Hitler, Prince Wilhelm and the Prinzenerlass
In 1923 Wilhelm and Cecile were permitted to return to Germany as private citizens on the proviso that they did not engage in politics. By this time the couple had separated but were on good terms. They created comfortable lives for themselves abiding by the terms agreed with the republic.
Adolf Hitler tried hard to win the approval of disaffected and displaced royals but was frustrated by Wilhelm's refusal to officially promote the Nazi cause. The former Kaiser Wilhelm II, still calling himself the Kaiser, was happy to talk to royalists, Nazis and anyone else who promised him that his throne would be returned. He died on the 4th June 1941, no closer to his throne than he had been since going into exile.
On the 26th May 1940, Wilhelm and Cecile's eldest son Wilhelm was killed in action in Valenciennes. The resulting sympathy shown to his parents and siblings convinced Hitler that the royals were still a threat so he issued the Prinzenerlass declaration which barred any member of the royal family from serving in the Wehrmacht.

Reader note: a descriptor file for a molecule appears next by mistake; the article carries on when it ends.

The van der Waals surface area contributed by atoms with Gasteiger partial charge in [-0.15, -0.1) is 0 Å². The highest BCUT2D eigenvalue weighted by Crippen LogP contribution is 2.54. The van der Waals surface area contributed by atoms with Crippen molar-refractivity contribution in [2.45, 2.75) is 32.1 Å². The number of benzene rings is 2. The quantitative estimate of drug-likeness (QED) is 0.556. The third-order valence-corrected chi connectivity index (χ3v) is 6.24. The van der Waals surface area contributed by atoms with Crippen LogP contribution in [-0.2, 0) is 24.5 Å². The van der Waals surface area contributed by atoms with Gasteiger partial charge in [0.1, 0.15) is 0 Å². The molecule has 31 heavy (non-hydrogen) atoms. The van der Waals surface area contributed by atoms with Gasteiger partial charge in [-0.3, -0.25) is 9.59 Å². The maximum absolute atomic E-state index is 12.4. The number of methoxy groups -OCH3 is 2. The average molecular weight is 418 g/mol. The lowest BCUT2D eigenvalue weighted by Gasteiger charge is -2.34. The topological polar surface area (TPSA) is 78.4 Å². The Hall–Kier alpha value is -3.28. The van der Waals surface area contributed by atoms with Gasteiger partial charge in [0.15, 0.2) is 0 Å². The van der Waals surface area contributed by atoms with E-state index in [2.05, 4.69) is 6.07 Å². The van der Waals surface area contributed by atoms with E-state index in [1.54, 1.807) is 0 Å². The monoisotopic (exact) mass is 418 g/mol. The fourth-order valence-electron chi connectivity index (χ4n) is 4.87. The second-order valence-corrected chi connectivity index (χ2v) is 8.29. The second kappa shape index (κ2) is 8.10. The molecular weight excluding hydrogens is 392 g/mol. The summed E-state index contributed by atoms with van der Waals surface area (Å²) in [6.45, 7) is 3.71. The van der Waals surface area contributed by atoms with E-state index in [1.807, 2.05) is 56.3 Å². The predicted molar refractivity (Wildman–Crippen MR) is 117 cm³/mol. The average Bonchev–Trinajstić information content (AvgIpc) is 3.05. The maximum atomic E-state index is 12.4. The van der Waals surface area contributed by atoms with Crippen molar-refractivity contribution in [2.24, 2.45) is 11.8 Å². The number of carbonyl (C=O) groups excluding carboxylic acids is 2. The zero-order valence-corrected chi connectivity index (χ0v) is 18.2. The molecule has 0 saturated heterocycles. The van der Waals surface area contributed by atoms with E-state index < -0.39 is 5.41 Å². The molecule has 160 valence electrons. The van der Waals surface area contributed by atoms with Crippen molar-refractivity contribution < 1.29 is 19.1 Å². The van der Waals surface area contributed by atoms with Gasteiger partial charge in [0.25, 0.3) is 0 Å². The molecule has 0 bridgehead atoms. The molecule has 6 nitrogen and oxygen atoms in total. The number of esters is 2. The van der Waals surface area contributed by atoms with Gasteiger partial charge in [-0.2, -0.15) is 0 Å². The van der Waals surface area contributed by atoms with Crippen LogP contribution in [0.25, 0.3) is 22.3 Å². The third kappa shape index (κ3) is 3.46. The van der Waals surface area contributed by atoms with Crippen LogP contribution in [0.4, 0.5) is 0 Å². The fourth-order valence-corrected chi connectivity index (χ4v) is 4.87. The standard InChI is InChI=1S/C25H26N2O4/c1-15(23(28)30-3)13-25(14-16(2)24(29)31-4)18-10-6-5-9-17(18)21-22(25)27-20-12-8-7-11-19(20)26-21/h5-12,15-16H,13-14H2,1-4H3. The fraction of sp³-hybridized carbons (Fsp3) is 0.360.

The Hohenzollern Dynasty Continues
After 10 years as the head of the Hohenzollerns, Crown Prince Wilhelm suffered a fatal heart attack on the 20th July 1951. His next eldest son Louis Ferdinand (1907-1994) became the new head of the dynasty.
Cecile, 67 years old, died on the 6th May 1954, the 72nd anniversary of her late husband's birth, a time when the Hohenzollerns had seemed assured of greatness. Wilhelm and Cecile were laid to rest at Hohenzollern Castle in Baden-Wurttemberg, the dynasty's ancestral pile.
Georg Friedrich, Prince of Prussia, born in 1976 is the current head of the Hohenzollerns. His heir is Carl Friedrich, the elder of twin boys.
In 2019 it was reported that Georg Friedrich had petitioned for the Cecilienhof, Cecile of Mecklenburg-Schwerin's home, other properties and possessions to be returned to the Hohenzollern family. There appears to be no resolution to the matter. News of his claim started a public debate about its legitimacy and another case to reinstate Rheinfels Castle to the family was dismissed.
- Wilhelm, Crown Prince of Germany | Unofficial Royalty
- Who's Who – Crown Prince Wilhelm | First World War.com
- German Royalty: Wilhelm II's Children | Historical Boys' Clothing
This content is accurate and true to the best of the author’s knowledge and is not meant to substitute for formal and individualized advice from a qualified professional.
© 2022 Joanne Hayle